Sony’s latest first-party game is Roguelike bullet hell that’s both satisfying, frustrating, addicting, and a dream to control on the DualShock 5’s adaptive triggers.

With Hades taking home the best game awards this year, it’s clear the Roguelikes and Rogue-lites are here to stay. For those unfamiliar with the Roguelike genre, these games involve going through levels while gaining powers at a rapid pace. The catch is if you die you lose everything and have to start over at the start of the level.

Rogue-lites take this concept and apply it to various other subgenres to make it more interesting. Returnal takes elements of Rogue-lite and mixes them with another sub-genre called “bullet hell,” something Finnish games studio Housemarque is very good at.

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Return

  • Developer: Housemarque
  • Publisher: Sony Interactive Entertainment
  • Price: ₹ 4,999 on PlayStation 5

Returnal’s setup plays out like Tom Cruise’s setup Edge of tomorrow, and if you have watched Love death + robots ‘Beyond the Aquila Rift’ episode, it’s going to echo here. You play as an astronaut named Selene who is stuck on the planet Atropos. You relive the moment when his spaceship crashed in a loop. There are two characters in the game – Selene and the ever-evolving Atropos.

If you’ve seen the first one Extraterrestrial movie or Prometheus by Ridley Scott, Atropos seems to have jumped off the planet where they discovered the Derelict. Replacing HR Gieger’s organic art with some pretty generic architecture, the vibe is still there, as every area is shrouded in a thick haze, with all manner of creatures. This game is a study of great environmental storytelling.

Screenshot of the video game “Returnal” | Photo credit: Housemarque

Fight the fight

From a gameplay perspective, Returnal is a cross between Control, Contra, and Hades. Being bullet hell game, you dodge various models of orbs and shiny fireballs shot by various aliens as you take various bullet trajectories to kill enemies in a fun way. It’s the same here, except the game has plenty of customization options to help keep things fresh.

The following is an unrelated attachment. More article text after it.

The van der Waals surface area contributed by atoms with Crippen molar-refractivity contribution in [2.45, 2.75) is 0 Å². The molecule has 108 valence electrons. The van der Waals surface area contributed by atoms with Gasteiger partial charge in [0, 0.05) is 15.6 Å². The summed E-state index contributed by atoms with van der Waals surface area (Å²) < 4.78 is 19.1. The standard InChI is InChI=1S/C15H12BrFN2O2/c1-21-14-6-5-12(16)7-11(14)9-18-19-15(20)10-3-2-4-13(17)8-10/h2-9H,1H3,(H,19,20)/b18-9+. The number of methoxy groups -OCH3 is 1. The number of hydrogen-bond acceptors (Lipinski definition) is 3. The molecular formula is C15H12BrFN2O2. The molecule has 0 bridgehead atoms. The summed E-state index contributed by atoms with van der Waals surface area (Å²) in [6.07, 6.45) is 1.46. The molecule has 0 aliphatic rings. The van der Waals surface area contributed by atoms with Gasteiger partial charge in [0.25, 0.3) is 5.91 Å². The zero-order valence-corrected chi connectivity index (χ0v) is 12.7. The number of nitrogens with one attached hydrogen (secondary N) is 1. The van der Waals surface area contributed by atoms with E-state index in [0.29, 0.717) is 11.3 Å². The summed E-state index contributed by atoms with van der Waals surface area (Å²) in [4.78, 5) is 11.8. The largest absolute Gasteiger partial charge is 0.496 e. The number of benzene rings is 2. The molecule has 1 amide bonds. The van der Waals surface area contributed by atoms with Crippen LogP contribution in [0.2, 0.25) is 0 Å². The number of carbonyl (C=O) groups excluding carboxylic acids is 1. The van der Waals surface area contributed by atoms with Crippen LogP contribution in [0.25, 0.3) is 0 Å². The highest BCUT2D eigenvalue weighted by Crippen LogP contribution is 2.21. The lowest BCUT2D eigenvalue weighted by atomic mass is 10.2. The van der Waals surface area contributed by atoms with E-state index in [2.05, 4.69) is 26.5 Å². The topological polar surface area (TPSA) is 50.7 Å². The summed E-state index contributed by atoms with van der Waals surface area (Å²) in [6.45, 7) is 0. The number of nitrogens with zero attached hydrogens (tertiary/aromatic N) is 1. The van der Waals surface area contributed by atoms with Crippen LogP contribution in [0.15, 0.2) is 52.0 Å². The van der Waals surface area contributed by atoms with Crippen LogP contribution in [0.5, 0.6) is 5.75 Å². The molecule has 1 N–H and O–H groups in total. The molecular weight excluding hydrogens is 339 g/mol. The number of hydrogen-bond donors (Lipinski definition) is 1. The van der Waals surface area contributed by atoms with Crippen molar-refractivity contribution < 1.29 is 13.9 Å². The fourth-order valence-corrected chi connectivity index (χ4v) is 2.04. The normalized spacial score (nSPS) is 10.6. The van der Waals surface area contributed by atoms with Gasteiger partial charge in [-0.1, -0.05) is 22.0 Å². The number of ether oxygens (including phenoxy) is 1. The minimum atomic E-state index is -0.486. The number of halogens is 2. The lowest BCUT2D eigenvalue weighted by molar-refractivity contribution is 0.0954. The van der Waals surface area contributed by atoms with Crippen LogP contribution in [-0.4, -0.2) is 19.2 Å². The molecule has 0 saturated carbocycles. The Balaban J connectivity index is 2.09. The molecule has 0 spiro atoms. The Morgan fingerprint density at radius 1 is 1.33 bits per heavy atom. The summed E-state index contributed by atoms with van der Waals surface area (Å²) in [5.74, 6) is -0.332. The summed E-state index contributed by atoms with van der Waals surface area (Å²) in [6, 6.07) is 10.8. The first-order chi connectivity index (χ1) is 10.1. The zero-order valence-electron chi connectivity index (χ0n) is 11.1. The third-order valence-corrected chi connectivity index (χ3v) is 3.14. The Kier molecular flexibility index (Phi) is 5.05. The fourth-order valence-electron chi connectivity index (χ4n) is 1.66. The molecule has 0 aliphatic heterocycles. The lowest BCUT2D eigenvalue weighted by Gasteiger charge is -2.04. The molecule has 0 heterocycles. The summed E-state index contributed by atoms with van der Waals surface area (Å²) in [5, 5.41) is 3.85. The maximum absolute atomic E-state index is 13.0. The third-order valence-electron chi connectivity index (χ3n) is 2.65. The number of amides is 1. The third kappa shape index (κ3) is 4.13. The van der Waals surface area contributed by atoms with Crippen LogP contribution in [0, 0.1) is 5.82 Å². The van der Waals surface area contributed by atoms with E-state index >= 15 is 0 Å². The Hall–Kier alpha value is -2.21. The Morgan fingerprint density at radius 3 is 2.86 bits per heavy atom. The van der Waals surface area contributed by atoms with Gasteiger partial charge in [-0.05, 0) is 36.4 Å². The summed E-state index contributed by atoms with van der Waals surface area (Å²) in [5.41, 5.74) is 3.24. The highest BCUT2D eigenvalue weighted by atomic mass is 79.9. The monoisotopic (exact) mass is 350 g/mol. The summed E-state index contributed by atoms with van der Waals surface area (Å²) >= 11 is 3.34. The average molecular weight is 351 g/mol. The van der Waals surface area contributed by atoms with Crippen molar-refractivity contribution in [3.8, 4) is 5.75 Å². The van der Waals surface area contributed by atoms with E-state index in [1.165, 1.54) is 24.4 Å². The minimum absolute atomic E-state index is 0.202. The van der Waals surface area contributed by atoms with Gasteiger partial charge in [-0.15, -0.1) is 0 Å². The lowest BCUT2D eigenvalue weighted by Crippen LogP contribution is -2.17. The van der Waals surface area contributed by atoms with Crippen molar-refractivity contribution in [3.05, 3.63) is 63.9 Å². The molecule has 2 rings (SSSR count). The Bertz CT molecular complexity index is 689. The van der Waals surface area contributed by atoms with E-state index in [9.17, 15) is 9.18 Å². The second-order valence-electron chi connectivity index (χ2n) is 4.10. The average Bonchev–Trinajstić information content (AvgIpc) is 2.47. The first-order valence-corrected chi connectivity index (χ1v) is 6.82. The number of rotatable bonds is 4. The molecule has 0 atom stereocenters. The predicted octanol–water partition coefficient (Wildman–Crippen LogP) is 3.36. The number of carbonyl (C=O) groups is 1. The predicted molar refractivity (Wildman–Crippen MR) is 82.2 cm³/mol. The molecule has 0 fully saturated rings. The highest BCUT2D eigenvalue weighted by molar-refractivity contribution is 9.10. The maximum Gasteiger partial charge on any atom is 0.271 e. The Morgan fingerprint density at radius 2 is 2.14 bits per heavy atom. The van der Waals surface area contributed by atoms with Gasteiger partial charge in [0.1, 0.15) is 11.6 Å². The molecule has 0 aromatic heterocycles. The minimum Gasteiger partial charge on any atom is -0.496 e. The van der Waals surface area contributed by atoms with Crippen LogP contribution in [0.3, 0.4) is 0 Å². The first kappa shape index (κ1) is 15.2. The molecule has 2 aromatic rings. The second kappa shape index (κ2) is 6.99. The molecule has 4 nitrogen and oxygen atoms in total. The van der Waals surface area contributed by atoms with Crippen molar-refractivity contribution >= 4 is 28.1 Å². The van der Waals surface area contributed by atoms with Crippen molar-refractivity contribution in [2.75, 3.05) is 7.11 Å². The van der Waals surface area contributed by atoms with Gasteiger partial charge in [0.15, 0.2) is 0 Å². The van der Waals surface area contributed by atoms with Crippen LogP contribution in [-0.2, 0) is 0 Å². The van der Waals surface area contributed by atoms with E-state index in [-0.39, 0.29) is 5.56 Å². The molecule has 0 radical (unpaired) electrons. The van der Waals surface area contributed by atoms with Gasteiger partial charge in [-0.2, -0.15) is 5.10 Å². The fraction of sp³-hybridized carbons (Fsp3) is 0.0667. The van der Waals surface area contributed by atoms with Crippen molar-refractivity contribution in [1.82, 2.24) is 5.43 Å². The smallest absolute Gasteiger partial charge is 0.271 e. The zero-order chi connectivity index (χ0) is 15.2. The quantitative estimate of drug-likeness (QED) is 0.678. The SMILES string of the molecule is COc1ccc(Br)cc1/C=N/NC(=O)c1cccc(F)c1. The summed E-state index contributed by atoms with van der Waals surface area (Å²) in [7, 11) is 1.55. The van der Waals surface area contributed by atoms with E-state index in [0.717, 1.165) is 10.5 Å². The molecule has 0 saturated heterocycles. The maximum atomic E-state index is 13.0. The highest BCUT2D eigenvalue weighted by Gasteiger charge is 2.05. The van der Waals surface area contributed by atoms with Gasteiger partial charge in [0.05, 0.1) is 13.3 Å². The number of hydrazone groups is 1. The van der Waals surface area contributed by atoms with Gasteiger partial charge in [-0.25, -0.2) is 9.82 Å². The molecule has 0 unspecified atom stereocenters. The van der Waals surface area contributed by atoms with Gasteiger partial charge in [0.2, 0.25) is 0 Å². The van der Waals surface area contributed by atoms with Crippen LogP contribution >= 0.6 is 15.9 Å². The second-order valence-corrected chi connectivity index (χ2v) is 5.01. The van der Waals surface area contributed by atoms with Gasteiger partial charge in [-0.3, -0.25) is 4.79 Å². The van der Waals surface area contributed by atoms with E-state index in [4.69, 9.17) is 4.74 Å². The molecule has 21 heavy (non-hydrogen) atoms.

In every race you need to equip Parasites (creatures that perform both functions and malfunctions), so it’s up to you to assess the risks. The objective is to cycle through the levels, which are familiar areas laid out differently each time, with certain objectives in mind.

Screenshot of the video game 'Returnal'

Screenshot of the video game “Returnal” | Photo credit: Housemarque

If you die, you repeat the level from the starting point of your ship with nothing. You can keep some abilities permanent, half the fun is finding the perfect build for each session. Returnal, in that sense, literally makes you play it safe even in bullet hell.

A dream for the PS5

It can seem frustrating and sometimes it is, especially when you think you are in a good position and the boss is simply blowing you up. However, what will keep you coming back is the quick and responsive fire and dodge mechanics. The DualShock 5’s adaptive triggers seal the deal here, and after that I can’t go back to a normal controller.

Each weapon is tactile and the left trigger has a dual aim and fire mode; holding down gives you a tactile click and it switches to a powerful Alt-Fire. A touch of feather will go into aiming mode, which takes some getting used to but always keeps me coming back.

Read more | PlayStation 5 review: let the next-gen gaming begin

Being a next-gen PlayStation 5 exclusive, Returnal looks stunning, even playing at 60fps in 4K. Dark levels and bio-luminscent creatures look great, but deadly falls are hard to tell apart, resulting in embarrassing deaths.

Returnal, which makes you want a PS5 even more, is a clever mix of genres that go well together. While this can be a frustrating endeavor at times, the rinse-repeat structure does not become obsolete.

The writer is a tech and gaming enthusiast who hopes to one day finish his sci-fi novel